It’s a new year and with it comes something I never thought I’d be saying on Crushing Krisis:
Yes, really. Each guide comprehensively covers the issues of their era, with every comic listed and every collection linked.They’re available thanks to my supporters on Patreon. If you find them useful, I’d love it if you’d chip in $1 a month.
Why DC? Why now? And, what is DC Rebirth, anyway?
That’s a slightly longer story.
I get a modest amount of reader mail. It’s always extremely generous and kind and makes me obscenely happy. I try to respond to every message.
The vast majority of the questions therein can be classified into two categories. One is “Will you extend your X-Men Reading Order into Marvel Now?” (The answer is: “I’d really love to, but it would take a very long time.”)
The other is, “Would you ever consider creating guides to DC Comics?”
For the past year I’ve been responding with variations on the same “no” answer. I don’t know DC even 10% as well as I know Marvel. DC’s continuity and character versions are confusing. DC doesn’t have as many official resources on character chronologies. DC hasn’t collected old series as comprehensively as Marvel. Et cetera.
There was also the little matter of DC’s New 52 in 2011 (of which, you may recall, I read every launch issue). New 52 began as an inviting clean slate reboot, which disinclined me from detailing any pre-2011 collecting guides while it was ongoing. What was the point? Some of that old material might be referenced obliquely (especially by Batman and Green Lantern, who were left most intact), but much of it never happened!
New 52 launched with a big splash of sales and new readers, but as the years wore on fans abandoned many of the titles. The word on the street was that storytelling was lackluster and editorial direction was lacking. As a result, in 2016 DC did something incredibly bold – as bold as their historic 1985 Crisis on Infinite Earths, which cleaned up their continuity and relaunched some of their biggest heroes.
That bold move is DC Rebirth.
DC Rebirth goes way beyond being a comic event or a catchy name. Rebirth is actually DC Comics, born again. It ended every series from New 52, though they were allowed to run their course if they were in the middle of a story. Then, it launched 21 new comics from a single DC Universe Rebirth one-shot in July crammed with continuity and character reference – and each character got their own subsequent Rebirth one-shot prior to their ongoing series.
Rebirth reestablished a logical, high-quality, carefully edited line of DC comics with connections stretching back past New 52 to post-Crisis series and beyond. It provides a narrative context for New 52 while negating few (if any!) aspects of its stories and thrusting all of DC’s major characters forward – many with a lower $2.99 price point and an accelerated twice monthly publishing schedule to keep fans coming back for more.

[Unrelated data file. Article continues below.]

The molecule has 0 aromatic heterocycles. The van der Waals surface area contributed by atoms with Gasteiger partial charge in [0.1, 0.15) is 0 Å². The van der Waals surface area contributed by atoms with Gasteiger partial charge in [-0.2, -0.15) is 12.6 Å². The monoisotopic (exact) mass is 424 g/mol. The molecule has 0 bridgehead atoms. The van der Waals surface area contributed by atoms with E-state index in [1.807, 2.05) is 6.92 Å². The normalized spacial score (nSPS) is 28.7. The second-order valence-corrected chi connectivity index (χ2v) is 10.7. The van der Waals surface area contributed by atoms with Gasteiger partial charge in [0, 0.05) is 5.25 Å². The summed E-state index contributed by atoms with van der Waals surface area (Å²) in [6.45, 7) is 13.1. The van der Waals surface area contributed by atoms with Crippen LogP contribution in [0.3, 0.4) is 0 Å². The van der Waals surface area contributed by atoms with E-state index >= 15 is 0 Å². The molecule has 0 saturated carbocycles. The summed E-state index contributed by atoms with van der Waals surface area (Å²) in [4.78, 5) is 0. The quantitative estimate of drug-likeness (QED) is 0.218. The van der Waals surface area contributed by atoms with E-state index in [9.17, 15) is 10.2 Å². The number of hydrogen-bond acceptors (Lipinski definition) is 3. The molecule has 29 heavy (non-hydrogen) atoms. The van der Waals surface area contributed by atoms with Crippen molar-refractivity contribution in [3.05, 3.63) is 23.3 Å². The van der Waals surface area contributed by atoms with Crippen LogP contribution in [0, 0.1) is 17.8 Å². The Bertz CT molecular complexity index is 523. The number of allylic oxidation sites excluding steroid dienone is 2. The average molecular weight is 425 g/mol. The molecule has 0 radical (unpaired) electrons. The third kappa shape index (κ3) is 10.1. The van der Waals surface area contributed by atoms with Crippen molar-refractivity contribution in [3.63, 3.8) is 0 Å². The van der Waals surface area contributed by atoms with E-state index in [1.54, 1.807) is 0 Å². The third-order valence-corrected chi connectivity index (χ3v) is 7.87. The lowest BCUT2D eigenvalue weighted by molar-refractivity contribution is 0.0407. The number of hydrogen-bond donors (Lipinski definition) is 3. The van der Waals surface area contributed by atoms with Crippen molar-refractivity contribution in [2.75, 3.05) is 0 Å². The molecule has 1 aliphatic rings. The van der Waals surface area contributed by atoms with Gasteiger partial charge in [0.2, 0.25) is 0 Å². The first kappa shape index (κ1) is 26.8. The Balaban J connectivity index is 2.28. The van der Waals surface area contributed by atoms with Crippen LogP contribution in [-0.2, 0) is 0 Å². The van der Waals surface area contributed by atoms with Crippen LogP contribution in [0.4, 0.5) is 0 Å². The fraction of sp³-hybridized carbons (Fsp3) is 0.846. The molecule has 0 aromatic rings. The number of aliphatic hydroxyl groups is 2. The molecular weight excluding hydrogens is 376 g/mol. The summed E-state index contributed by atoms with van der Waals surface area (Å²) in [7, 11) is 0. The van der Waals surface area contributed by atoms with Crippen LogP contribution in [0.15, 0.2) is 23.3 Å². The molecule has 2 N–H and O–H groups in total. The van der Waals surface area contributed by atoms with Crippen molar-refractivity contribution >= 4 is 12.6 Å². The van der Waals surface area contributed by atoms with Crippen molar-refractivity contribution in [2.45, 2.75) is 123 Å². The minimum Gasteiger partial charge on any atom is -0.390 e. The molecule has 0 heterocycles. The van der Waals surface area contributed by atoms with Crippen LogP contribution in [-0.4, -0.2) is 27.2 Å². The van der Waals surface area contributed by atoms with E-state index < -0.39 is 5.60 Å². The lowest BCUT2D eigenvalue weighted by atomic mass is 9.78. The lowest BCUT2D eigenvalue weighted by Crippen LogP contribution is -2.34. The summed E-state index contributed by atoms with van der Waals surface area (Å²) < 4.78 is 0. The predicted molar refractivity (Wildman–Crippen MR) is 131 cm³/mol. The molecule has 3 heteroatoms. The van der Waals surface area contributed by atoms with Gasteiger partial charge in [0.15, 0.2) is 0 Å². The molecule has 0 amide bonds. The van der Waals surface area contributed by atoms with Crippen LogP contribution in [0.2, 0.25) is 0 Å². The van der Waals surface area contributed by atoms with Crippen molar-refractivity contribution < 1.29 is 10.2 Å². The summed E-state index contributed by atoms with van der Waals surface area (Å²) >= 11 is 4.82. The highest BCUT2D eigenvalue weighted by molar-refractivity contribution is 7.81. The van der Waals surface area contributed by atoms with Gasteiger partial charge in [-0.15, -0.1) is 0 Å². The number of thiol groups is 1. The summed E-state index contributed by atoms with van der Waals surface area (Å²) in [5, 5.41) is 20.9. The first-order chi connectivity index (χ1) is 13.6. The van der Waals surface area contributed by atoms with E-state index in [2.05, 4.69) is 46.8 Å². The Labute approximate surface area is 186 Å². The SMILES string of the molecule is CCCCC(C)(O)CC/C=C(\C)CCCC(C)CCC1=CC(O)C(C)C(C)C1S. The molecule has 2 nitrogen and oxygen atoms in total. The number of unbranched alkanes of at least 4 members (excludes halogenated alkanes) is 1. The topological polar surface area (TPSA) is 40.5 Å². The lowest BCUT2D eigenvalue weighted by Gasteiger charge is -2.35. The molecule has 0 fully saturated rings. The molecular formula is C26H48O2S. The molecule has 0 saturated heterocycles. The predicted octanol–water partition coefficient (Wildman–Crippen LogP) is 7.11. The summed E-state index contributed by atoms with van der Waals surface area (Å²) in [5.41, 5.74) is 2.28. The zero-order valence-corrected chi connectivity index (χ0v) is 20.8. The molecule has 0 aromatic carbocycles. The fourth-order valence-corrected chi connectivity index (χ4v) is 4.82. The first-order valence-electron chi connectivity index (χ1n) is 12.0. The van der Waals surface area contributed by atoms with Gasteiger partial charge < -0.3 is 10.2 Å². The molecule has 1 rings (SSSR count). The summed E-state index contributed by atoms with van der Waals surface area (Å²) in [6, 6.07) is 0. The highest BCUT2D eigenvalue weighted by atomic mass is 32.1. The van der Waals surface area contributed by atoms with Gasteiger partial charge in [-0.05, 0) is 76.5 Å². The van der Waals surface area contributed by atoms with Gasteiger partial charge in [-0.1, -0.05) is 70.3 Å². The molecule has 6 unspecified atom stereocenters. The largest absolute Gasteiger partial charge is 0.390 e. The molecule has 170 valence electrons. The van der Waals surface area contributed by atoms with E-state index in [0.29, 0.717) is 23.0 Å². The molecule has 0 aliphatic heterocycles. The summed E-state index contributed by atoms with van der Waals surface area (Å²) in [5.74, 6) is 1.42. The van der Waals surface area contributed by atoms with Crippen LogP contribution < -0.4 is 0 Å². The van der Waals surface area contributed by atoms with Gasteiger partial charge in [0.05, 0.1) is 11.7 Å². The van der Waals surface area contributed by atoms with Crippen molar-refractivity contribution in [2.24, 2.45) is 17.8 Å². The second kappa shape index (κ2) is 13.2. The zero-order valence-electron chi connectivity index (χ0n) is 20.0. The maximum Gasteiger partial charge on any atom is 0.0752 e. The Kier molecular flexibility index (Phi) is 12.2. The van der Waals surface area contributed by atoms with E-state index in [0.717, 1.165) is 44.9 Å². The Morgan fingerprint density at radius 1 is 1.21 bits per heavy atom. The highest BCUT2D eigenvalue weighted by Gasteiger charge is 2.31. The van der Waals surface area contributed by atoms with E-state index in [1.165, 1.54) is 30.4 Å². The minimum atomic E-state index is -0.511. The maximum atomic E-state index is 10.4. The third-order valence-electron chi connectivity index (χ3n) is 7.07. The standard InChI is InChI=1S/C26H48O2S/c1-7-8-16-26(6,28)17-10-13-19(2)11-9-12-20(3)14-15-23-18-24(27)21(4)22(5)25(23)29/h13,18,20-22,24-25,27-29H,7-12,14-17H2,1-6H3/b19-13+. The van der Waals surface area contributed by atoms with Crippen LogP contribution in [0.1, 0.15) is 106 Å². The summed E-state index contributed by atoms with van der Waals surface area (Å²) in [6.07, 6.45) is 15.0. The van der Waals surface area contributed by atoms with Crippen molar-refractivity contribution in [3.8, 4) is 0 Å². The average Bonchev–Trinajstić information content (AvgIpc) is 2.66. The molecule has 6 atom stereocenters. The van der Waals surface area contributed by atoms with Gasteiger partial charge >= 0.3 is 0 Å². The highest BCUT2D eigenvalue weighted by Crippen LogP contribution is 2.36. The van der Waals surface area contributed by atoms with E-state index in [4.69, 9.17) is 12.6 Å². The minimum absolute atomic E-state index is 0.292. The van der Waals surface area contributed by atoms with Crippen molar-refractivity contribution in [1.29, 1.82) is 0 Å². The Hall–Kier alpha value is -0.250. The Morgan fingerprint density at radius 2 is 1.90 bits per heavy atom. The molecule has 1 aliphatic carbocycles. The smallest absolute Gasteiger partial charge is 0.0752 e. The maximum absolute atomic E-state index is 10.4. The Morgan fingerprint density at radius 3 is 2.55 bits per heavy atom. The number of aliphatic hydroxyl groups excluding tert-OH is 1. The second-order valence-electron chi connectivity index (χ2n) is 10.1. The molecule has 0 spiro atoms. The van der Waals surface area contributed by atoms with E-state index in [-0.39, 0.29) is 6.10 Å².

Sure, Rebirth turned a few elements of New 52 into a long con conducted over five years – especially Superman! Yet, isn’t that what we older readers miss about comics – long range stories that don’t neatly resolve in a year or two? Rebirth doesn’t retcon New 52’s Superman so much as turn him into a giant riddle that will be solved, adding new characters like Superwoman and New Super-Man as part of the mystery. That’s a better than three years of [redacted] being a Skrull leading up to Marvel’s Secret Invasion.
As 2016 pressed on and the Rebirth accolades continued to piled up, I became more and more tempted to jump in and read. But, we’ve all met before – you know I don’t just jump in and read things. Oh, no. If I’m going to enjoy a comic, I’m going to enjoy it by obsessively organizing every aspect of its existence to make sure I’m not missing out on any context.
Thus, my DC Rebirth Guide was born. And, since New 52 not only explicitly counted in this new era of storytelling but also connected with past stories, I felt compelled to create a New 52 Guide as well. (A compulsion that resulted in over 30 hours of research and work, but hopefully you think it was worth it).
I could have easily just added these two guides as additional links on the Collecting Marvel Comics table of contents, but you, me, and OCD Godzilla know that nothing is simple here at Crushing Crisis. Instead, I’ve sketched out a series of DC guides – 52, to be exact – that will continue to launch throughout 2017 and beyond! If you want to speed up the guides or have a say in which ones I attack first, you should contribute $1.99 a month to CK via Patreon today!
You’ve got two weeks to enjoy this initial pair before the first character guide arrives – a comprehensive look at collecting my favorite character of all-time from Golden Age to present day: Wonder Woman.
Welcome to 2017 on Crushing Krisis.
(Don’t worry, I’m not going to theme my year “Rebirth.” I’m already repping the Crisis/Krisis angle pretty hard, and I’m not looking to get sued by DC Comics.)